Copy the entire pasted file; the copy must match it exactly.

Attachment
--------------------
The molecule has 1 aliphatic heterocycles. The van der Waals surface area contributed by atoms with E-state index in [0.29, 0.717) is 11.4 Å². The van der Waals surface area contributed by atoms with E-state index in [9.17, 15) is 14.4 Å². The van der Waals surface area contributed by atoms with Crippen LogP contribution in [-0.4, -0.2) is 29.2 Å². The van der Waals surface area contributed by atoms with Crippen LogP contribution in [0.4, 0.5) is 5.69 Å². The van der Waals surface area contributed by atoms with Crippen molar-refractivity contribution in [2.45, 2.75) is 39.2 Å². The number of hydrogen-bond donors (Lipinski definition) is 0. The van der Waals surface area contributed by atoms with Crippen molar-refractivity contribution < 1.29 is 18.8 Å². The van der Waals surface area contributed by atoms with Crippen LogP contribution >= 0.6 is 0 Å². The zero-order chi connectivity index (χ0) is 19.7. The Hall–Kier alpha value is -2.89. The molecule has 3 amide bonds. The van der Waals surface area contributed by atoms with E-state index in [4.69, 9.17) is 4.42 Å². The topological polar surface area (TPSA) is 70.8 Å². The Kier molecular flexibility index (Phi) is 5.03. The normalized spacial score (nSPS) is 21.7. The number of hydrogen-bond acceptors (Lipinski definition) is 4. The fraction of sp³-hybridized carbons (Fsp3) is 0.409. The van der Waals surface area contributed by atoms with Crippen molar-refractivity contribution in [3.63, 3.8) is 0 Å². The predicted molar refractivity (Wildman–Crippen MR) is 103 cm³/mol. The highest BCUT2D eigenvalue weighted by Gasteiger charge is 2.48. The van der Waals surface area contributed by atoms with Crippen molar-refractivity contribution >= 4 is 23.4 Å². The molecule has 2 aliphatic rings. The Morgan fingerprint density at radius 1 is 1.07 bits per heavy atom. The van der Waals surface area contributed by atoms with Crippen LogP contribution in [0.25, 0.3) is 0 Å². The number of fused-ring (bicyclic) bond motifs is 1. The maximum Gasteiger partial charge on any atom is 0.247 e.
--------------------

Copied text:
The molecule has 1 aliphatic heterocycles. The van der Waals surface area contributed by atoms with E-state index in [0.29, 0.717) is 11.4 Å². The van der Waals surface area contributed by atoms with E-state index in [9.17, 15) is 14.4 Å². The van der Waals surface area contributed by atoms with Crippen LogP contribution in [-0.4, -0.2) is 29.2 Å². The van der Waals surface area contributed by atoms with Crippen LogP contribution in [0.4, 0.5) is 5.69 Å². The van der Waals surface area contributed by atoms with Crippen molar-refractivity contribution in [2.45, 2.75) is 39.2 Å². The number of hydrogen-bond donors (Lipinski definition) is 0. The van der Waals surface area contributed by atoms with Crippen molar-refractivity contribution < 1.29 is 18.8 Å². The van der Waals surface area contributed by atoms with Crippen LogP contribution >= 0.6 is 0 Å². The zero-order chi connectivity index (χ0) is 19.7. The Hall–Kier alpha value is -2.89. The molecule has 3 amide bonds. The van der Waals surface area contributed by atoms with E-state index in [4.69, 9.17) is 4.42 Å². The topological polar surface area (TPSA) is 70.8 Å². The Kier molecular flexibility index (Phi) is 5.03. The normalized spacial score (nSPS) is 21.7. The number of hydrogen-bond acceptors (Lipinski definition) is 4. The fraction of sp³-hybridized carbons (Fsp3) is 0.409. The van der Waals surface area contributed by atoms with Crippen molar-refractivity contribution in [3.63, 3.8) is 0 Å². The predicted molar refractivity (Wildman–Crippen MR) is 103 cm³/mol. The highest BCUT2D eigenvalue weighted by Gasteiger charge is 2.48. The van der Waals surface area contributed by atoms with Crippen molar-refractivity contribution >= 4 is 23.4 Å². The molecule has 2 aliphatic rings. The Morgan fingerprint density at radius 1 is 1.07 bits per heavy atom. The van der Waals surface area contributed by atoms with Crippen LogP contribution in [0.25, 0.3) is 0 Å². The number of fused-ring (bicyclic) bond motifs is 1. The maximum Gasteiger partial charge on any atom is 0.247 e.